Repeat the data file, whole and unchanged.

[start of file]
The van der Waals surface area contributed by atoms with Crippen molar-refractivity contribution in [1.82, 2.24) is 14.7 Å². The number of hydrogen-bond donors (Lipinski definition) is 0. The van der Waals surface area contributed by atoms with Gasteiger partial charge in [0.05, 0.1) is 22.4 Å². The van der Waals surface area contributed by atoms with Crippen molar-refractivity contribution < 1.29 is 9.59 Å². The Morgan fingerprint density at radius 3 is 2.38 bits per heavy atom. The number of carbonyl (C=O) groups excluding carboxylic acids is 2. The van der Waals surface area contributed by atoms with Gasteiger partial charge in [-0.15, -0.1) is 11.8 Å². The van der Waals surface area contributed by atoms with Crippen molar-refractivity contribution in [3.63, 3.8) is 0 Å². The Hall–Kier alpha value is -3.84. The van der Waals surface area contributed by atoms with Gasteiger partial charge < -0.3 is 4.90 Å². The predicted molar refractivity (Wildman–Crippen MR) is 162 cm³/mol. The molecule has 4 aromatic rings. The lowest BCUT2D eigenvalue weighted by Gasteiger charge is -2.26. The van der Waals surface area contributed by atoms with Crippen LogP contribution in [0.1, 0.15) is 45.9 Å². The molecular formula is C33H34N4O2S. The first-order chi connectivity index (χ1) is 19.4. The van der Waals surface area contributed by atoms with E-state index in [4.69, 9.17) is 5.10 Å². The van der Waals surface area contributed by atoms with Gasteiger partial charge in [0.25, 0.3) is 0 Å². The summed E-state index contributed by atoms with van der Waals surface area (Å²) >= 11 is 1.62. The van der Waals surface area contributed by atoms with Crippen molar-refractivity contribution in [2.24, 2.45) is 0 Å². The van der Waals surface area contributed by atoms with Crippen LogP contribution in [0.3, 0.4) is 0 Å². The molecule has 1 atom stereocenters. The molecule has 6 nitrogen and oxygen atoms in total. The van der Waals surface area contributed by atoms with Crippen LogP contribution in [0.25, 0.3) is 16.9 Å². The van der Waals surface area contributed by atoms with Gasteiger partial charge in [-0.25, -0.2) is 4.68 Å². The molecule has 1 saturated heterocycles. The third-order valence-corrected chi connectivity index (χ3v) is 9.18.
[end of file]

The van der Waals surface area contributed by atoms with Crippen molar-refractivity contribution in [1.82, 2.24) is 14.7 Å². The number of hydrogen-bond donors (Lipinski definition) is 0. The van der Waals surface area contributed by atoms with Gasteiger partial charge in [0.05, 0.1) is 22.4 Å². The van der Waals surface area contributed by atoms with Crippen molar-refractivity contribution < 1.29 is 9.59 Å². The Morgan fingerprint density at radius 3 is 2.38 bits per heavy atom. The number of carbonyl (C=O) groups excluding carboxylic acids is 2. The van der Waals surface area contributed by atoms with Gasteiger partial charge in [-0.15, -0.1) is 11.8 Å². The van der Waals surface area contributed by atoms with Crippen molar-refractivity contribution in [3.63, 3.8) is 0 Å². The Hall–Kier alpha value is -3.84. The van der Waals surface area contributed by atoms with Gasteiger partial charge < -0.3 is 4.90 Å². The predicted molar refractivity (Wildman–Crippen MR) is 162 cm³/mol. The molecule has 4 aromatic rings. The lowest BCUT2D eigenvalue weighted by Gasteiger charge is -2.26. The van der Waals surface area contributed by atoms with Crippen LogP contribution in [0.1, 0.15) is 45.9 Å². The molecular formula is C33H34N4O2S. The first-order chi connectivity index (χ1) is 19.4. The van der Waals surface area contributed by atoms with E-state index in [4.69, 9.17) is 5.10 Å². The van der Waals surface area contributed by atoms with Gasteiger partial charge in [0.25, 0.3) is 0 Å². The summed E-state index contributed by atoms with van der Waals surface area (Å²) >= 11 is 1.62. The van der Waals surface area contributed by atoms with Crippen molar-refractivity contribution in [2.24, 2.45) is 0 Å². The van der Waals surface area contributed by atoms with Crippen LogP contribution in [0.3, 0.4) is 0 Å². The molecule has 1 atom stereocenters. The molecule has 6 nitrogen and oxygen atoms in total. The van der Waals surface area contributed by atoms with Crippen LogP contribution in [0.25, 0.3) is 16.9 Å². The van der Waals surface area contributed by atoms with Gasteiger partial charge in [-0.25, -0.2) is 4.68 Å². The molecule has 1 saturated heterocycles. The third-order valence-corrected chi connectivity index (χ3v) is 9.18.